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Prep pets for ‘freaky week’

Prep pets for ‘freaky week’

Is it a blessing or a curse for phobic pets that Halloween and fireworks night happen within the same week? We’re not sure. But either way, for cats, dogs, rabbits, and any other pets who freak out at the sight of spooky strangers, or go ballistic at big bangs, anything you can do to ease their woes is going to be a winner in their book. Here are our thoughts on how you can help…

Halloween hazards for hapless pets


Treats tend to be more of a problem than tricks for pets at Halloween. Highly toxic xylitol lurks in many modern sweets, and dogs don’t fare well upon eating it. The problems with pets eating chocolate are, by now, also well known.

All we can say is, keep people's treats out of reach and phone for advice as soon as possible if a pet gets their paws on any. Hours and minutes can make all the difference when it comes to the ingestion of toxins.


From firecrackers to silly string, cobwebs to screaming ghost statues, pets can come a cropper with Halloween decs. From the physical, such as surgery-inducing foreign body ingestions, to the mental anguish, such as being spooked by bangs, whizzes and scary soundtracks, Halloween festivities can be a minefield for our pets. Imagine seeing the weird and wonderful creatures of All Hallows Eve roaming the streets and not knowing that they are people dressed up in costumes. Dogs and cats don't understand that cackling witches, screaming banshees, and howling ghosts are all human under there. Add in the excited squeals of children, and pets simply aren't used to these sorts of energies.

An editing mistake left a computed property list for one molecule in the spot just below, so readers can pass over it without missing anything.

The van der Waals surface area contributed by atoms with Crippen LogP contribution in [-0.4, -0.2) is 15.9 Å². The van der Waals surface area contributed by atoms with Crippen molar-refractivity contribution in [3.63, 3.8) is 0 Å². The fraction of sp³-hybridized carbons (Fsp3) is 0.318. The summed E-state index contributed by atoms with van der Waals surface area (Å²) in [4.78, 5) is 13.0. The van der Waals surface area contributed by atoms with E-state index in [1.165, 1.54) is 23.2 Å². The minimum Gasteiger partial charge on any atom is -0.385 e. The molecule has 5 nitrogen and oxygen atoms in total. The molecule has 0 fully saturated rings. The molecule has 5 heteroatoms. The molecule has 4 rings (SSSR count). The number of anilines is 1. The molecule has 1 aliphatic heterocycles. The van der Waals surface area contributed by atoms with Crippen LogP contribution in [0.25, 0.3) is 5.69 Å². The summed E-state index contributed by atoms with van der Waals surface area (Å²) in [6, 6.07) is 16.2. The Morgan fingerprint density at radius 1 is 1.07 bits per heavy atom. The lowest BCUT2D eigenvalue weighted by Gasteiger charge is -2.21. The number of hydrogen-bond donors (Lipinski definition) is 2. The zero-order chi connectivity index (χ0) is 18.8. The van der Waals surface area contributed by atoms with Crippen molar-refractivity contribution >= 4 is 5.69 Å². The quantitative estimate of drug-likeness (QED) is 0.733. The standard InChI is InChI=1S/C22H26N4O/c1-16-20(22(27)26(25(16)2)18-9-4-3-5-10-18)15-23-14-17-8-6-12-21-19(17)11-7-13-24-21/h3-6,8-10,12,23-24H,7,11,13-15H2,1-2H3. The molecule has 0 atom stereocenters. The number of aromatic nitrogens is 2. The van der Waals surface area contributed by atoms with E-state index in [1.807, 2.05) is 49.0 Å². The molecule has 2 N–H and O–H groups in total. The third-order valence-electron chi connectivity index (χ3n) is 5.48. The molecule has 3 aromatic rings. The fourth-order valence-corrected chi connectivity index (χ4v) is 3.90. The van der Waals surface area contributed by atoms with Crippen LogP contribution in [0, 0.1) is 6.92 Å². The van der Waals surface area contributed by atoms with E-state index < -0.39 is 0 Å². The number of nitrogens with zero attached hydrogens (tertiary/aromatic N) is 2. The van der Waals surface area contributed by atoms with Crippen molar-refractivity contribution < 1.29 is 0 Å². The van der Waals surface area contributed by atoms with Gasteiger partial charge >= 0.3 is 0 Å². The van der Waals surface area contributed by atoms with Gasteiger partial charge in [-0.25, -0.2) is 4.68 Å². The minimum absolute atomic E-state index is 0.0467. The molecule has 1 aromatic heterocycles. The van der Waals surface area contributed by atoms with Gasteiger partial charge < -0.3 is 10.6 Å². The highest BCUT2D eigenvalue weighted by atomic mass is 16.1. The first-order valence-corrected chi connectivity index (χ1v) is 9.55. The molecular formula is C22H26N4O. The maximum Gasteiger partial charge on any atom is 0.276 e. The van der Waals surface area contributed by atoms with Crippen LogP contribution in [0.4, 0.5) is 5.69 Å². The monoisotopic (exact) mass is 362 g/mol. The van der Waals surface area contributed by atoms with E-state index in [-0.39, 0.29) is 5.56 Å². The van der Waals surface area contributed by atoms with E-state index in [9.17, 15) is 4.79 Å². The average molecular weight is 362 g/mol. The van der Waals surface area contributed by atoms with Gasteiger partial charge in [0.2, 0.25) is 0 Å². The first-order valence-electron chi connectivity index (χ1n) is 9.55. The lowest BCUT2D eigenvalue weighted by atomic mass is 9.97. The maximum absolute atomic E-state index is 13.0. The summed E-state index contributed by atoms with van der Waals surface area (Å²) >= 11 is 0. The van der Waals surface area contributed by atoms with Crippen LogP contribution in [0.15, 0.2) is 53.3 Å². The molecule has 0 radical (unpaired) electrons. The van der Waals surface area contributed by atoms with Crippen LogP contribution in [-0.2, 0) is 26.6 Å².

We urge owners to exercise dogs early, and keep pets tucked up indoors for the evening to prevent straying. Allow them their own secluded safe space away from the fun, especially if you're inviting these potential pet-scarers into your home. While we think about it, why not check your pet's microchip contact details are all up-to-date just in case? 

Pets and costumes

It takes a special kind of a pet to truly enjoy wearing a Halloween costume, and even a very chilled one to simply tolerate it. It’s likely that the vast majority of cats don't fall into this category at all, and many dogs probably don't either. Being laughed at, feeling uncomfortable, or physically restricted by fancy dress can induce anxiety.

Perhaps a lightly decorated dog collar is a kinder option?

Moving into fireworks season

To many, it feels like fireworks ‘night’ has become ‘season’, as displays don't tend to go off all at once. So having a robust action plan in place can make all the difference for petrified pets. Here is our five-step plan for a fear-free fireworks night:

  1. Use plug-in synthetic pheromones well in advance; literally fill the air with relaxed vibes.
  2. Exercise pets before dark; a tired pet is often a relaxed one.
  3. Create a cosy den, fill it with special toys and blankets. For cats, cosy spaces up high can work wonders.
  4. Turn up the television, drown out the noise. Close the curtains, dim the firework flashes.
  5. Be there, care, but don’t overbear! Let your pet decide how much fuss they need and remain calm. Nonchalance goes a long way. 

Prepare for next year

Pets needn’t fret over fireworks for the rest of their lives, there really is a cure! Desensitisation or counterconditioning takes time and patience, but it can be done. It’s not a quick fix and rushing the process can even worsen the problem. For severely phobic pets, it might be better to begin once this year’s fireworks have subsided.  Here’s how in 5:

  1. Buy desensitisation audio: There is ‘scary’ sounds audio available featuring various fear-inducing noises from fireworks to hoovers, even car key sounds for those whose separation anxiety is triggered by the jingling of keys.
  2. Play the sounds daily, initially almost inaudibly low. Play them until your pet relaxes.
  3. Provide calm reassurance if sought by your pet.
  4. Gradually increase the volume, only when your pet is truly relaxed at the previous volume. It may take days/weeks at one volume before moving to the next.
  5. Go back a step if required. Remember, rushing is futile.

So you see, whilst ‘freaky week’ poses a number of challenges to pets, with a little thought and help from their friends, they can come through safe and well.